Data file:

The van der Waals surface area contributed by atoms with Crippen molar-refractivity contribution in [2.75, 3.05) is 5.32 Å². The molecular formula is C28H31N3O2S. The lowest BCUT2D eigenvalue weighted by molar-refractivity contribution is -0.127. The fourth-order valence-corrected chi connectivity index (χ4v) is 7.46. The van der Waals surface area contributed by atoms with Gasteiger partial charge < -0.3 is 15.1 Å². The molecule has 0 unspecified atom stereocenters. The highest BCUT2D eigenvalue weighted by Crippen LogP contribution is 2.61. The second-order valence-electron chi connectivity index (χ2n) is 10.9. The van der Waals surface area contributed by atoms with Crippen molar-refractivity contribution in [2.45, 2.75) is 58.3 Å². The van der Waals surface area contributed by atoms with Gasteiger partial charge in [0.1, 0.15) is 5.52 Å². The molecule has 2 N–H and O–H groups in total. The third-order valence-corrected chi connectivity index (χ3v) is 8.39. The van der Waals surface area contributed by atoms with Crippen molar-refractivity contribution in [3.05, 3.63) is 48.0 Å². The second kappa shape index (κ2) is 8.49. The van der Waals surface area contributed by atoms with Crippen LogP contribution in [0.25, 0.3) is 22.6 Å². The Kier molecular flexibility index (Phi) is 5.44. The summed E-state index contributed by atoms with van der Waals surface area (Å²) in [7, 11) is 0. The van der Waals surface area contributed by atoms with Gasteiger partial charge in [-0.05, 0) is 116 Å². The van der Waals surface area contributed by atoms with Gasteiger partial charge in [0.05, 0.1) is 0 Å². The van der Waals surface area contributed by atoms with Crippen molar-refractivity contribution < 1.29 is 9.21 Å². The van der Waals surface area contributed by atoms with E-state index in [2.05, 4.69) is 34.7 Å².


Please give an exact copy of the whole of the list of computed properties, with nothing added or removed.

The van der Waals surface area contributed by atoms with Crippen molar-refractivity contribution in [2.75, 3.05) is 5.32 Å². The molecular formula is C28H31N3O2S. The lowest BCUT2D eigenvalue weighted by molar-refractivity contribution is -0.127. The fourth-order valence-corrected chi connectivity index (χ4v) is 7.46. The van der Waals surface area contributed by atoms with Gasteiger partial charge < -0.3 is 15.1 Å². The molecule has 0 unspecified atom stereocenters. The highest BCUT2D eigenvalue weighted by Crippen LogP contribution is 2.61. The second-order valence-electron chi connectivity index (χ2n) is 10.9. The van der Waals surface area contributed by atoms with Crippen molar-refractivity contribution in [2.45, 2.75) is 58.3 Å². The van der Waals surface area contributed by atoms with Gasteiger partial charge in [0.1, 0.15) is 5.52 Å². The molecule has 2 N–H and O–H groups in total. The third-order valence-corrected chi connectivity index (χ3v) is 8.39. The van der Waals surface area contributed by atoms with Crippen molar-refractivity contribution in [3.05, 3.63) is 48.0 Å². The second kappa shape index (κ2) is 8.49. The van der Waals surface area contributed by atoms with Crippen LogP contribution in [0.25, 0.3) is 22.6 Å². The Kier molecular flexibility index (Phi) is 5.44. The summed E-state index contributed by atoms with van der Waals surface area (Å²) in [7, 11) is 0. The van der Waals surface area contributed by atoms with Gasteiger partial charge in [-0.05, 0) is 116 Å². The van der Waals surface area contributed by atoms with Gasteiger partial charge in [0.05, 0.1) is 0 Å². The van der Waals surface area contributed by atoms with Crippen molar-refractivity contribution < 1.29 is 9.21 Å². The van der Waals surface area contributed by atoms with E-state index in [2.05, 4.69) is 34.7 Å².